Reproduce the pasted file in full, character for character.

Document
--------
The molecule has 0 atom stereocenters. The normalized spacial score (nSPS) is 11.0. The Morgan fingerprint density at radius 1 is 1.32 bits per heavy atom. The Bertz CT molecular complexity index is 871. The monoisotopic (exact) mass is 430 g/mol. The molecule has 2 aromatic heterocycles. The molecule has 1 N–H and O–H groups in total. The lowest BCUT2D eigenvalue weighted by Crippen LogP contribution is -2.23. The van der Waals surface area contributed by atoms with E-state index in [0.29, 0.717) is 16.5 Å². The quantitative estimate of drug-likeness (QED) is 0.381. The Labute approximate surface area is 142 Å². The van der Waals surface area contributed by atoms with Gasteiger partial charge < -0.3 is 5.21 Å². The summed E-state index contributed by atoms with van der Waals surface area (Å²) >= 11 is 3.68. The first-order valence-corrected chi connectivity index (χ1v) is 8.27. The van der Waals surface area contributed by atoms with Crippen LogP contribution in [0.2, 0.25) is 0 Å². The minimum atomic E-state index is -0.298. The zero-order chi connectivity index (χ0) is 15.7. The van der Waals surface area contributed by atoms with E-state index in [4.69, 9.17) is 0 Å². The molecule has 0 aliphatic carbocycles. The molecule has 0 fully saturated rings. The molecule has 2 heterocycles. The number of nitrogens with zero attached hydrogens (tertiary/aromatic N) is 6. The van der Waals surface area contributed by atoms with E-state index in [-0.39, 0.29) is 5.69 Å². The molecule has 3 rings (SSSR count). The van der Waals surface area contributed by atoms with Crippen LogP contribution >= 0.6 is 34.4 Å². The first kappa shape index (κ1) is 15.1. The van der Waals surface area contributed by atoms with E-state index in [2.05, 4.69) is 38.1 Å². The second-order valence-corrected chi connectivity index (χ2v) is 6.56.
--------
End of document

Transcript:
The molecule has 0 atom stereocenters. The normalized spacial score (nSPS) is 11.0. The Morgan fingerprint density at radius 1 is 1.32 bits per heavy atom. The Bertz CT molecular complexity index is 871. The monoisotopic (exact) mass is 430 g/mol. The molecule has 2 aromatic heterocycles. The molecule has 1 N–H and O–H groups in total. The lowest BCUT2D eigenvalue weighted by Crippen LogP contribution is -2.23. The van der Waals surface area contributed by atoms with E-state index in [0.29, 0.717) is 16.5 Å². The quantitative estimate of drug-likeness (QED) is 0.381. The Labute approximate surface area is 142 Å². The van der Waals surface area contributed by atoms with Gasteiger partial charge < -0.3 is 5.21 Å². The summed E-state index contributed by atoms with van der Waals surface area (Å²) >= 11 is 3.68. The first-order valence-corrected chi connectivity index (χ1v) is 8.27. The van der Waals surface area contributed by atoms with Crippen LogP contribution in [0.2, 0.25) is 0 Å². The minimum atomic E-state index is -0.298. The zero-order chi connectivity index (χ0) is 15.7. The van der Waals surface area contributed by atoms with E-state index in [4.69, 9.17) is 0 Å². The molecule has 0 aliphatic carbocycles. The molecule has 0 fully saturated rings. The molecule has 2 heterocycles. The number of nitrogens with zero attached hydrogens (tertiary/aromatic N) is 6. The van der Waals surface area contributed by atoms with E-state index in [-0.39, 0.29) is 5.69 Å². The molecule has 3 rings (SSSR count). The van der Waals surface area contributed by atoms with Crippen LogP contribution >= 0.6 is 34.4 Å². The first kappa shape index (κ1) is 15.1. The van der Waals surface area contributed by atoms with E-state index in [2.05, 4.69) is 38.1 Å². The second-order valence-corrected chi connectivity index (χ2v) is 6.56.